Microdermabrasion – exfoliation by scrubbing. You scrub your face with small particles to dislodge dead surface skin. As long as those particles are smooth and not jagged, you’ll get smoother, more polished skin without any actual cuts or scrapes. It makes lines, scars, and dark marks less noticeable and it helps clean acne-prone skin. It’s also particularly important for dry skin, because if you don’t get rid of the dry, dead surface skin, moisturizers can’t penetrate. There are kits to be found in drugstores and they do work, but I myself use plain white granulated sugar mixed with a drop of cleanser and just enough water to make a paste. To keep things safe, it’s best to scrub gently for a full minute. Rinse with water.
Side note: If you have chapped hands, especially in winter, scrubbing them with granulated sugar and water is necessary to allow moisturizer to penetrate and allow the hands to heal. I find that when I get a cold, my hands get chapped, but I scrub them at bedtime and then apply hand cream. My hands sting for a minute or two but then I feel that soothing cooling sensation of the moisturizers penetrating. And my hands feel much better the next day.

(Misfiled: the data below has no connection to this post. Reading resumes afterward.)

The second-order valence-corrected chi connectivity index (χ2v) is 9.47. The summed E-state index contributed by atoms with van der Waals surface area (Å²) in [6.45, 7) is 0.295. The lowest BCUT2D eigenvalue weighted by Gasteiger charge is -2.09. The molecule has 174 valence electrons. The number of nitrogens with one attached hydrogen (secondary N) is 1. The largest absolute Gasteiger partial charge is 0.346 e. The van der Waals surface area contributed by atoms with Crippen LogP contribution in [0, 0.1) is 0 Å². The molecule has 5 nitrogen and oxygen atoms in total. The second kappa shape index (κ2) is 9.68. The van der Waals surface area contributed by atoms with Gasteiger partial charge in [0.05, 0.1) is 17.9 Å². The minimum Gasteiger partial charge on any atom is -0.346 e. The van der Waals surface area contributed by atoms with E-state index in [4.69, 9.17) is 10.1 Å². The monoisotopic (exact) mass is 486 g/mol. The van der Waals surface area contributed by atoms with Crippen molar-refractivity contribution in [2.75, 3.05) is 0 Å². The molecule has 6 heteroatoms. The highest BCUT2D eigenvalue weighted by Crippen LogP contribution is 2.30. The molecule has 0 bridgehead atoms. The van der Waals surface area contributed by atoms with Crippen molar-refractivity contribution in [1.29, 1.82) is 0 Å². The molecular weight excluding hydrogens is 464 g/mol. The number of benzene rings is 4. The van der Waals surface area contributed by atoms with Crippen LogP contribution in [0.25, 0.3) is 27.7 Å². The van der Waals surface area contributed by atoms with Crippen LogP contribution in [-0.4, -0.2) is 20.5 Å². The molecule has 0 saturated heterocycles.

Dermaplaning – exfoliation by shaving. I just started doing this myself. You use a blade to shave off dead surface skin and facial hair (I had no idea that my face was so hairy). Dermaplaning blades are smaller than regular razors and are serrated for exfoliation. This is great for lines, facial hair, scars, and dark marks. It will also help prevent new acne breakouts. If you have one or two acne blemishes going on, it’s okay to work around them, but if you have a lot of blemishes, it’s best to not do this until your skin clears up.
Before you do any of these things, it’s good to know what your skin type actually is so that the treatment can be done just right. Whether your skin is oily, acne-prone, dry, normal, combination, or sensitive, the procedure and any chemicals/lotions/creams used have to be geared to you. And if your skin is sensitive, you’ll need to be careful and see how your skin reacts.
Whatever kind of exfoliation you do, it’s best to do it in the evening time when you aren’t going to be going out into the sun right after. Exfoliation exposes new skin that is sensitive to the sun and that means you must be even more careful about using sunscreen. Sunscreen is an absolute must no matter what kind of skincare routine you have; it prevents all manner of sun damage ranging from lines and wrinkles to cancer, not to mention sunburns, which do hurt. Moisturizers with sunscreen will save you that extra step in the morning; but if your favorite morning moisturizer doesn’t have sunscreen, you must add that step.
The best exfoliation treatments leave your face slightly pink for a short time but feeling smoother and polished. When you apply moisturizer later, it will penetrate better and you’ll feel it.
Taking care of your skin is not as difficult or as technical as it may sound. So take advantage of whatever you can do at home by yourself. You’ll look and feel better. Who doesn’t want that?
To be continued…